Title:
Vulcanizing latex compounds without the use of metal oxide activators or a zinc based accelerator
Kind Code:
A1


Abstract:
A latex compound comprising a natural rubber or a synthetic rubber material and an antioxidant comprising a zinc based synergist. The zinc based synergist may be selected from the group consisting of zinc 2-mercaptotoluimidazole and zinc 2-mercaptobenzimidazole, as well as combinations of these materials. The latex compounds may be cured without metal oxide, such as zinc oxide, and/or without zinc based accelerators. The invention further pertains to cured natural rubber or synthetic rubber material comprising the latex compounds, and curing systems and methods for curing the latex compounds without metal oxide and/or zinc based accelerators.



Inventors:
Dzikowicz, Robert Thomas (Monroe, CT, US)
Application Number:
11/058818
Publication Date:
01/19/2006
Filing Date:
02/16/2005
Primary Class:
International Classes:
C08K5/34
View Patent Images:



Primary Examiner:
KOLLIAS, ALEXANDER C
Attorney, Agent or Firm:
LONDA, BRUCE S. (NEW YORK, NY, US)
Claims:
What is claimed is:

1. A. latex compound comprising a natural rubber or a synthetic rubber material and an antioxidant comprising a zinc based synergist wherein the latex compound does not contain metal oxide.

2. The latex compound of claim 1 wherein the antioxidant comprises a zinc based synergist selected from the group consisting of zinc 2-mercaptotoluimidazole and zinc 2-mercaptobenzimidazole.

3. The latex compound of claim 1 wherein the amount of zinc based synergist is about 0.1 parts per hundred rubber to about 5.0 parts per hundred rubber.

4. The latex compound of claim 1 which does not contain zinc based accelerators.

5. The latex compound of claim 1 wherein the antioxidant further comprises phenolic antioxidant.

6. The latex compound of claim 1 further comprising liquid dithiocarbamate.

7. The latex compound of claim 6 wherein the liquid dithiocarbamate is a blend of sodium dithiocarbamate and sodium mercaptobenzothiazole.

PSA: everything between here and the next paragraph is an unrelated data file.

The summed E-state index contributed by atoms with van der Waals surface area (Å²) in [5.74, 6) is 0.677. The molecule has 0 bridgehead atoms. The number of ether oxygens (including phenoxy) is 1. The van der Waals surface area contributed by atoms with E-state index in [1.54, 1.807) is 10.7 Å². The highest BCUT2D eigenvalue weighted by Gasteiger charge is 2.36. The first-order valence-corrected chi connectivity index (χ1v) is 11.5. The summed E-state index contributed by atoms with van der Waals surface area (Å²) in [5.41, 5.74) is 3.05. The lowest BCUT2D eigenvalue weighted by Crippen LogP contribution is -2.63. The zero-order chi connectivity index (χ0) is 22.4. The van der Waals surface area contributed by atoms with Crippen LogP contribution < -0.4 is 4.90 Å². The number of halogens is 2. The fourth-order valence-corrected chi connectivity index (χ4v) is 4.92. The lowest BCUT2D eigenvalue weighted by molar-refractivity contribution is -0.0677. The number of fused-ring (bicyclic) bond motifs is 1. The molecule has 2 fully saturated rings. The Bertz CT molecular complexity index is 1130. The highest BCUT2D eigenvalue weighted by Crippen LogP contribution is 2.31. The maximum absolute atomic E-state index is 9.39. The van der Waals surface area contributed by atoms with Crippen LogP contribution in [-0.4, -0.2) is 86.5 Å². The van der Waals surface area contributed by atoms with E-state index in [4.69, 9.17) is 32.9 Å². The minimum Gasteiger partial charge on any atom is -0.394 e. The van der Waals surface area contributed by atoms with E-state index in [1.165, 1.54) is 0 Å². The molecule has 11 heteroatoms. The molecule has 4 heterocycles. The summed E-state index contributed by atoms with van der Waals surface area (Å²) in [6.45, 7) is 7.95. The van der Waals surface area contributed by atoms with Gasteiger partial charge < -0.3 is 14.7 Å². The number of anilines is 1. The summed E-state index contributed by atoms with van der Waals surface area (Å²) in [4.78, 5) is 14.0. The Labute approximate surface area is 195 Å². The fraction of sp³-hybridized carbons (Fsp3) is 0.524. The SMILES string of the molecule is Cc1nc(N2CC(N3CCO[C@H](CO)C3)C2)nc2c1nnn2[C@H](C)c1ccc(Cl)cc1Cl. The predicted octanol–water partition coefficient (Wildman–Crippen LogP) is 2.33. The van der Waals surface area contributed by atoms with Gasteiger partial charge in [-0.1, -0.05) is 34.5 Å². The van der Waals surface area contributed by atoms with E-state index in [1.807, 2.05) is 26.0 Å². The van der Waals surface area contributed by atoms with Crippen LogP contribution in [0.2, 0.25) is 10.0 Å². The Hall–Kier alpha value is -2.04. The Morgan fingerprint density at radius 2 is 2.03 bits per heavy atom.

8. The latex compound of claim 1 further comprising a thiourea accelerator.

9. The latex compound of claim 1 wherein the synthetic rubber material is selected from the group consisting of polyisoprene, polychloroprene, acrylonitrile, styrene-butadiene, sulfur cured butyl, and combinations thereof.

10. A cured natural rubber or synthetic rubber material obtained by curing the latex compound of claim 1.

11. An article of manufacture comprising the cured natural rubber or synthetic rubber material of claim 10.

12. A method for curing natural rubber or synthetic rubber material comprising the steps of forming a film from a latex compound comprising a natural rubber or a synthetic rubber material and an antioxidant comprising a zinc based synergist and heating the film formed from the latex compound, wherein the latex compound comprises no metal oxide.

13. The method of claim 12 wherein the antioxidant comprises a zinc based synergist selected from the group consisting of zinc 2-mercaptotoluimidazole and zinc 2-mercaptobenzimidazole.

14. The method of claim 12 wherein the latex compound comprises no zinc based accelerators.

15. The method of claim 12 wherein the synthetic rubber material is selected from the group consisting of polyisoprone, polychloroprone, acrylonitrite, styrenebutadiene, sulfur cured butyl, and combinations thereof.

16. The method of claim 12 wherein the latex compound further comprises phenolic antioxidant.

17. The method of claim 12 wherein the latex compound further comprises liquid dithiocarbamate.